Criminal Case Dismissed For Loss Of Video

The law does require the government to save evidence if it can be used in a criminal defendants case.  Here the authorities dropped the ball

Defendant was caught with drugs at the San Ysidro border crossing with Mexico. Upon being taken into custody, defendant repeatedly told officers she tried to make herself conspicuous to get caught because she had been forced to participate in the drug smuggling. After she was charged with drug offenses, her attorney sent a letter to the U.S. Attorney asking that the border crossing video be preserved. After defendant’s indictment, her attorney secured a court order that the video be maintained. Later, counsel learned the video had been destroyed. After defendant’s motion to dismiss the indictment was denied, she entered a conditional plea and appealed. Held: Reversed and remanded to dismiss indictment. In California v. Trombetta (1984) 467 U.S. 479, the Court held the government violates a defendant’s due process rights if the unavailable evidence possessed exculpatory value that was apparent before the evidence was destroyed and defendant is unable to obtain comparable evidence by reasonable means.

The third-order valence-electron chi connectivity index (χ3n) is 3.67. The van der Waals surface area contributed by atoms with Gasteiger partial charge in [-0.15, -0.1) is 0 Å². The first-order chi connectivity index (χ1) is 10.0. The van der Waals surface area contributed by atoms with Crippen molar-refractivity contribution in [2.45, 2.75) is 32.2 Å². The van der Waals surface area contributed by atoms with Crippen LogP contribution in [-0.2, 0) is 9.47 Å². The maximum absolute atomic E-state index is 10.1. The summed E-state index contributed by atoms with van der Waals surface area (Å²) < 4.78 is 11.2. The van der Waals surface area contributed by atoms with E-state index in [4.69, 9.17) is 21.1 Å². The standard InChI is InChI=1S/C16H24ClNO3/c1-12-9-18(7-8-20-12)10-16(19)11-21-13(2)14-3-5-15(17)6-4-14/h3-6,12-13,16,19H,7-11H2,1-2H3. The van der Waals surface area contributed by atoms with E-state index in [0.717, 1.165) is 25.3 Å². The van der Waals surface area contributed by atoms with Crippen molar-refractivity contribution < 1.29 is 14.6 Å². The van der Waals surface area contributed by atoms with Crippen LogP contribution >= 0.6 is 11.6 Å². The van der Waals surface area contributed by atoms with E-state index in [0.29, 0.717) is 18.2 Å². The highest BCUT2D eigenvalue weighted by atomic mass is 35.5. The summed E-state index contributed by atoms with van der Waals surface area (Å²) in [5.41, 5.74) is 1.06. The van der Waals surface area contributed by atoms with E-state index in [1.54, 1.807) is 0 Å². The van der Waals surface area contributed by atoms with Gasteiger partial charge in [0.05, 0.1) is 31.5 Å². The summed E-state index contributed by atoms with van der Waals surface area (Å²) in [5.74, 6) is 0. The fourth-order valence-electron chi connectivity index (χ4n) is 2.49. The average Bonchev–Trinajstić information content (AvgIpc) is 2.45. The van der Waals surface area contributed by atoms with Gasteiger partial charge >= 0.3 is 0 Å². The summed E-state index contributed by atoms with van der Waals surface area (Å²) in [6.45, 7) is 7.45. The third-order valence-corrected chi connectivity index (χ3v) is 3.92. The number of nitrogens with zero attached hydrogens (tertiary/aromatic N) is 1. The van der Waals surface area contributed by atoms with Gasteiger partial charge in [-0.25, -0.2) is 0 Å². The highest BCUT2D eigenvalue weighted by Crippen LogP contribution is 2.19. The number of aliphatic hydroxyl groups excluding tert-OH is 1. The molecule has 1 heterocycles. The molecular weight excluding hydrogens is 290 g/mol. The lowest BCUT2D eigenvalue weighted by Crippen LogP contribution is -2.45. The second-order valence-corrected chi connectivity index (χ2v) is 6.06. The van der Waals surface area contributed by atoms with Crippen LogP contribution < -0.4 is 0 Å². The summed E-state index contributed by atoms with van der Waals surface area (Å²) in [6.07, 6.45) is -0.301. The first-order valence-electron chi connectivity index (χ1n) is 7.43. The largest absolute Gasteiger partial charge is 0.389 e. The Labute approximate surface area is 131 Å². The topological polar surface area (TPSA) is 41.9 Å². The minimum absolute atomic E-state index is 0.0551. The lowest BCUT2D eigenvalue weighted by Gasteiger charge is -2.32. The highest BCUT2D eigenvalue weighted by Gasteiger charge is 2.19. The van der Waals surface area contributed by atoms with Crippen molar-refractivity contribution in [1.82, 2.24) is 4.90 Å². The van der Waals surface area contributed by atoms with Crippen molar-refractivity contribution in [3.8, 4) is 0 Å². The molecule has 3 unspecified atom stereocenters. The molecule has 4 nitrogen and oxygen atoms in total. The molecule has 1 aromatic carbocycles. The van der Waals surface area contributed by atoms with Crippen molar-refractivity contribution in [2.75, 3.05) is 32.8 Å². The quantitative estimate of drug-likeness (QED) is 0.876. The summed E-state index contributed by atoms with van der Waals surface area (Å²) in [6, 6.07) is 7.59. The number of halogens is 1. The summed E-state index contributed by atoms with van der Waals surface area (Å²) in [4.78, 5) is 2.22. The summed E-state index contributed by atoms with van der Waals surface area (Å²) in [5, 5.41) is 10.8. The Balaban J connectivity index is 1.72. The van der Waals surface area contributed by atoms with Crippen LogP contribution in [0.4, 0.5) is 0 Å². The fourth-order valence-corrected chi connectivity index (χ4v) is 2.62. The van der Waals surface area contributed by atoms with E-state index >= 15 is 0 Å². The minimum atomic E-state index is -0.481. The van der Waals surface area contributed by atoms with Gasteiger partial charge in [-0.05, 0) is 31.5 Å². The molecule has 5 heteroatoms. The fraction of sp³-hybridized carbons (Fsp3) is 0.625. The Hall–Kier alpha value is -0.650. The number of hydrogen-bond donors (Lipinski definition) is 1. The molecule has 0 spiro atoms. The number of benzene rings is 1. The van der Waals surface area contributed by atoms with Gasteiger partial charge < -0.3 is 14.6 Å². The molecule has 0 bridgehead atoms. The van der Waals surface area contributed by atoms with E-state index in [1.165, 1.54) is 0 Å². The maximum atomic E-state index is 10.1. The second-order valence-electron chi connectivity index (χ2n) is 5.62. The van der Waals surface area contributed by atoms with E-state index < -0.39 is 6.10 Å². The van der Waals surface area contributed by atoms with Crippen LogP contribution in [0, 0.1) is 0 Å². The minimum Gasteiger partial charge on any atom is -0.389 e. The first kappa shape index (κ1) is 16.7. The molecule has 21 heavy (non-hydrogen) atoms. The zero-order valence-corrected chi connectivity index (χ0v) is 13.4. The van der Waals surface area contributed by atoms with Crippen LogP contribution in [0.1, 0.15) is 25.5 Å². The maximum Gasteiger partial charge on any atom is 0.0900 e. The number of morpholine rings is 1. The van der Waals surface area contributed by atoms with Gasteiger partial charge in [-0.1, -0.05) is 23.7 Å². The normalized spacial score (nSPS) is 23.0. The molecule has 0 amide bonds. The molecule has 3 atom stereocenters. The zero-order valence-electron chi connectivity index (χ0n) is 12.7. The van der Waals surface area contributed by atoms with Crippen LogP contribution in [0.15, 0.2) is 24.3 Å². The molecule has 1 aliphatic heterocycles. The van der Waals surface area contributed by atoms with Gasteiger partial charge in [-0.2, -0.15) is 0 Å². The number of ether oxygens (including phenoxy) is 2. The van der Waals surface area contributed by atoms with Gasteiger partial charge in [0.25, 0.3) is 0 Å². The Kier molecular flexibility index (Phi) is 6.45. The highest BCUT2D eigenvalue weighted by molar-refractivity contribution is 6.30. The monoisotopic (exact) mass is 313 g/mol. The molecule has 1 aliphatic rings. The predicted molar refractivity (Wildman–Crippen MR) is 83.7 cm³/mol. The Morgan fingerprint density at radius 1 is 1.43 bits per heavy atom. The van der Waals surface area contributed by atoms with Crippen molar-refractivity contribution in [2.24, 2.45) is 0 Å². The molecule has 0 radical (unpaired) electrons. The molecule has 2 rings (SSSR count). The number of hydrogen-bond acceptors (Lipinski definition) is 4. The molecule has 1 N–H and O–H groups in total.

In Arizona v. Youngblood (1988) 488 U.S. 51, the Court added the requirement that the government acted in bad faith in failing to preserve the evidence. Here, defendant offered a duress defense and the destroyed video was potentially useful to support that claim because it purportedly showed defendant’s attention seeking behavior. A review of defendant’s interview with border patrol agents established they knew the potential exculpatory value of the evidence before it was destroyed, because defendant repeatedly asserted she acted under duress and wanted to be caught. The government acted in bad faith by destroying the video. Thanks ccap.

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